Sri Lanka confirms its second monkeypox case

(LANKAPUVATH | COLOMBO) – A Sri Lankan who returned from Dubai, United Arab Emirates (UAE) has been diagnosed as the second monkeypox case reported in Sri Lanka, according to Minister of Health Keheliya Rambukwella.

Earlier, Sri Lanka had detected its first case of monkeypox in a person who arrived from Dubai recently and he is still receiving treatments at a government hospital, according to the Ministry of Health.

The 20-year-old Sri Lankan had returned to the island on November 01.

Meanwhile, the Ministry of Health states that there is a risk of monkeypox-infected individuals arriving in Sri Lanka from foreign countries since it is a disease that continues to spread in other countries of the world.

Joining a virtual discussion held regarding monkeypox recently, Dr. Chinthana Perera, a specialist doctor of the Epidemiology Unit of the Ministry of Health recently stressed that there is a possibility of even asymptomatic patients entering Sri Lanka from foreign countries.

Dr. Perera also emphasized that it is of much importance that the health officials and Community Health Units remain alert regarding the issue, as it is possible for an outbreak of monkeypox to emerge in our country, increasing the number of patients even though the cases reported worldwide are dropping at present.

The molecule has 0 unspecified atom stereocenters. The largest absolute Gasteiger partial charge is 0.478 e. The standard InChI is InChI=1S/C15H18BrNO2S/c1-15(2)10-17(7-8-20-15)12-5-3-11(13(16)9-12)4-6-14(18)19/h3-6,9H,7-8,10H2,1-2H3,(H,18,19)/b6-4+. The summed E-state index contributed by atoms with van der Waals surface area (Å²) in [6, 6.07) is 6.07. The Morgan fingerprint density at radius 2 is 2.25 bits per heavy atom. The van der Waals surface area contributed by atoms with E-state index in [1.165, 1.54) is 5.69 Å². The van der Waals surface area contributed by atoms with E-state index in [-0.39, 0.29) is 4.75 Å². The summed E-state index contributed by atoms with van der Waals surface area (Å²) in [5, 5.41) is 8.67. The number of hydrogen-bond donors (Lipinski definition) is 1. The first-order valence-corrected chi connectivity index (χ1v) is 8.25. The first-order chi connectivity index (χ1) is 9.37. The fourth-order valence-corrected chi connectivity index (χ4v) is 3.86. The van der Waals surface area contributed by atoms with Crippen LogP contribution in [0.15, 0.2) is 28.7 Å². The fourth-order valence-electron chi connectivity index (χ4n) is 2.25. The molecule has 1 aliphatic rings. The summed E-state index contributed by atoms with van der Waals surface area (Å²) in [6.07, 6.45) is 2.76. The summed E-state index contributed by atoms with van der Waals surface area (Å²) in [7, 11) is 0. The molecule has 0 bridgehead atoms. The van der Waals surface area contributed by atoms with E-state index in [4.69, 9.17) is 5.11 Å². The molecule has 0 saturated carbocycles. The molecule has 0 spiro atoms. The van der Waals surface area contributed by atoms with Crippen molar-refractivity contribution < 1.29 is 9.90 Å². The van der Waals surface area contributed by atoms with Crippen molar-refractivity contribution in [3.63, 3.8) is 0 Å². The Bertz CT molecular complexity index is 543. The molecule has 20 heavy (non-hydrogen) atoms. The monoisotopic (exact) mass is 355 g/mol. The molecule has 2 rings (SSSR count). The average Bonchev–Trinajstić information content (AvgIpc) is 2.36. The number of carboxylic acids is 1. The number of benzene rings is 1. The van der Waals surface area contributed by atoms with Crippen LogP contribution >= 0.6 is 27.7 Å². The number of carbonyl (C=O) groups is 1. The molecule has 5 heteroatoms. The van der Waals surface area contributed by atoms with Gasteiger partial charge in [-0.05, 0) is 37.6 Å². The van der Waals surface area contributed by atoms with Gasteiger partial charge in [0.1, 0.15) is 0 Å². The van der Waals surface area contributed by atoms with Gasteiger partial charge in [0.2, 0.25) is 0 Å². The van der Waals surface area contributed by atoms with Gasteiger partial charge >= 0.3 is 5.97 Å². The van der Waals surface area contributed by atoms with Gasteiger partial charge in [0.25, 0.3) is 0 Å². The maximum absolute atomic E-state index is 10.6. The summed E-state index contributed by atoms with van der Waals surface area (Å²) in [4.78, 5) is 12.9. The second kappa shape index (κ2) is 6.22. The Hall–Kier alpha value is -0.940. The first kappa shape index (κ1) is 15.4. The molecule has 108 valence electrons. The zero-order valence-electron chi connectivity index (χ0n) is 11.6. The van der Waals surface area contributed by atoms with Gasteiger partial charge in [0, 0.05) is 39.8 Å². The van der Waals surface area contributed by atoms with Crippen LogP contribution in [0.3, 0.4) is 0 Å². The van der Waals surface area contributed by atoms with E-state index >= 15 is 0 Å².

During the discussion, the Deputy Director General of Public Health Services in the Ministry of Health, Dr. Mahendra Anand expressed that currently there is no need for vaccination to control the spread of monkeypox.

Sri Lanka confirmed its first monkeypox case three months after the Director-General of the World Health Organization (WHO), Dr. Tedros Adhanom Ghebreyesus declared the infection a global emergency.

Monkeypox, a viral zoonotic infection, is usually observed in central and western Africa. The infection saw a rapid spread in many parts of the world earlier this year.

The most common symptoms of monkeypox include fever, headache, muscle aches, back pain, low energy and swollen lymph nodes followed or accompanied by the development of a rash which can last for two to three weeks.

Rash can be found on the face, palms of the hand, soles of the feet, eyes, mouth, throat, groin, and genital or anal regions of the body.

The symptoms typically last two to three weeks and usually go away on their own or with supportive care such as medication for pain and fever.

Human-human transmission of monkeypox happens through close contact with someone who has monkeypox rash including face-to-face, skin-to-skin, and mouth-to-skin contact including sexual contact, according to the WHO.

More than 78,000 monkeypox patients have been reported from 109 countries. The WHO has also placed the average fatality rate from the rare disease between just three to six percent.

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